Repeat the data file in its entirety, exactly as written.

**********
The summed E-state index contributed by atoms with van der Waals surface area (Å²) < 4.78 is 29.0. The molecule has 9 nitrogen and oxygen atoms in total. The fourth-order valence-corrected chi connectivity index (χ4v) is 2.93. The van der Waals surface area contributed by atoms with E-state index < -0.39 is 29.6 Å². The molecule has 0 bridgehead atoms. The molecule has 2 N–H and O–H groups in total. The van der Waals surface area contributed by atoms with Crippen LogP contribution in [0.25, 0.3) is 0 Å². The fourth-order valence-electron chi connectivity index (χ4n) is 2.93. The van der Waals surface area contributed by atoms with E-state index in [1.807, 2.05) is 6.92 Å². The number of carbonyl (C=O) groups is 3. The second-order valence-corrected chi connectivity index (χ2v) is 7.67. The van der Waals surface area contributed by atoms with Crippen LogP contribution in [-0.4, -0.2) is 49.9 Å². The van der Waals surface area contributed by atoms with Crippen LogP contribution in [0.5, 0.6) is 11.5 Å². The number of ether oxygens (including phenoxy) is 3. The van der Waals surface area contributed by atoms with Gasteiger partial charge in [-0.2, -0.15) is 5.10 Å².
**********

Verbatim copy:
The summed E-state index contributed by atoms with van der Waals surface area (Å²) < 4.78 is 29.0. The molecule has 9 nitrogen and oxygen atoms in total. The fourth-order valence-corrected chi connectivity index (χ4v) is 2.93. The van der Waals surface area contributed by atoms with E-state index < -0.39 is 29.6 Å². The molecule has 0 bridgehead atoms. The molecule has 2 N–H and O–H groups in total. The van der Waals surface area contributed by atoms with Crippen LogP contribution in [0.25, 0.3) is 0 Å². The fourth-order valence-electron chi connectivity index (χ4n) is 2.93. The van der Waals surface area contributed by atoms with E-state index in [1.807, 2.05) is 6.92 Å². The number of carbonyl (C=O) groups is 3. The second-order valence-corrected chi connectivity index (χ2v) is 7.67. The van der Waals surface area contributed by atoms with Crippen LogP contribution in [-0.4, -0.2) is 49.9 Å². The van der Waals surface area contributed by atoms with Crippen LogP contribution in [0.5, 0.6) is 11.5 Å². The number of ether oxygens (including phenoxy) is 3. The van der Waals surface area contributed by atoms with Gasteiger partial charge in [-0.2, -0.15) is 5.10 Å².